Dan Ngo, a freshman computer science major from Duluth, plans his route and looks for the main buildings at a campus map. Freshman preparing routes for classes the next day, catching buses around town for Rush, and those simply walking about hanging with friends storm the University of Georgia the day before classes in Athens, Georgia, on August 10, 2016. (File/Staff)

Each year the fall semester begins with tidal waves of new students striding confidently in one direction, pausing directly in front of oncoming passersby, and then striding just as confidently in the other direction. Hasty searches on map apps followed by an unfamiliarity with college culture – questions like, ‘can I go to the bathroom?’ – may leave upperclassmen frustrated and inconvenienced, but in times of distress one must have patience and be kind to create a better college experience for everyone involved.

“The student’s peer group is the single most potent source of influence on growth and development” wrote Alexander Astin in What Matters in College? Four Critical Years Revisited.

Astin notes that every aspect of the student’s development – cognitive, psychological and behavioral—is affected in some way by peer group characteristics. Moreover, the values, beliefs, and aspirations of individual students generally tend to change in the direction of the dominant values, beliefs, and aspirations of the peer group,” wrote Kenneth A Feldman in his review of Astin’s aforementioned work.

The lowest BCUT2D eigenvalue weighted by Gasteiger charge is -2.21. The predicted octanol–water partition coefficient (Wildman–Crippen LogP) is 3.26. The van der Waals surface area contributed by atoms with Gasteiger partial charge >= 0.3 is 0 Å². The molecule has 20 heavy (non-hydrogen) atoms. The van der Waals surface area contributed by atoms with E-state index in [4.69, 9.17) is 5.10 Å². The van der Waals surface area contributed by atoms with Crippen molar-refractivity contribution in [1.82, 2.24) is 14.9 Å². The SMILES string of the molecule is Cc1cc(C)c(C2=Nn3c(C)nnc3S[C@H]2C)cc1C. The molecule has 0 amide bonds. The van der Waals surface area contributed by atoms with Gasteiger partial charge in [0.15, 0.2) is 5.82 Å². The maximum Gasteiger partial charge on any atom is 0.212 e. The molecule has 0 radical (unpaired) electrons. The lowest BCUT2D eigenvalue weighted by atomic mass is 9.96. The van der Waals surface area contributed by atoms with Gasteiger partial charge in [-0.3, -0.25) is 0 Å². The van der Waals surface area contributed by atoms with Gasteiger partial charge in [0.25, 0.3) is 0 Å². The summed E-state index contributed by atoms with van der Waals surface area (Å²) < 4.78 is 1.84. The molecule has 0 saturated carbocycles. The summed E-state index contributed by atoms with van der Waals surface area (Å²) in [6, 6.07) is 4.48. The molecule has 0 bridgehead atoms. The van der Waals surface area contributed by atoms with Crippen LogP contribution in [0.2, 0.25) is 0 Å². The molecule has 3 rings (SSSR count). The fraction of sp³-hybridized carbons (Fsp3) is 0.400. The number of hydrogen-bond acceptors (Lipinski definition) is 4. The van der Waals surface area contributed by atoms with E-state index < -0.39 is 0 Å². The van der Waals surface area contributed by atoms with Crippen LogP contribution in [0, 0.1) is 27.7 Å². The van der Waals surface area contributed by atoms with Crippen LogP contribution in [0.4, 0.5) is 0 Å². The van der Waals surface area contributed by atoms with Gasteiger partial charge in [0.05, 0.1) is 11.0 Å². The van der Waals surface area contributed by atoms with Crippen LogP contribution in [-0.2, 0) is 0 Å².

The ways first-years experience college peers in their introduction to college determine the ways they grow into a new environment. The shift from one social support network to another jars anyone undergoing such a transition. If older college students deny first-years a support system, their experience as a first-year will affect them throughout their college career.

“Identity at the beginning of a student’s freshman year in college has a direct influence on his or her intellectual development approximately two years later at the end of the sophomore year. Those students with a more developed overall sense of self appear to be gaining more intellectually from the college environment,” wrote Patricia Buczynski in Research in Higher Education.

Everyone on campus had a first-year experience where they wandered, lost and confused, until they learned the particulars of UGA’s campus environment. Perhaps they asked an upperclassmen for directions, or whether a certain professor graded strictly; they sought guidance from their elders. Remember your first-year days, and be the upperclassman you would have wanted to meet.  

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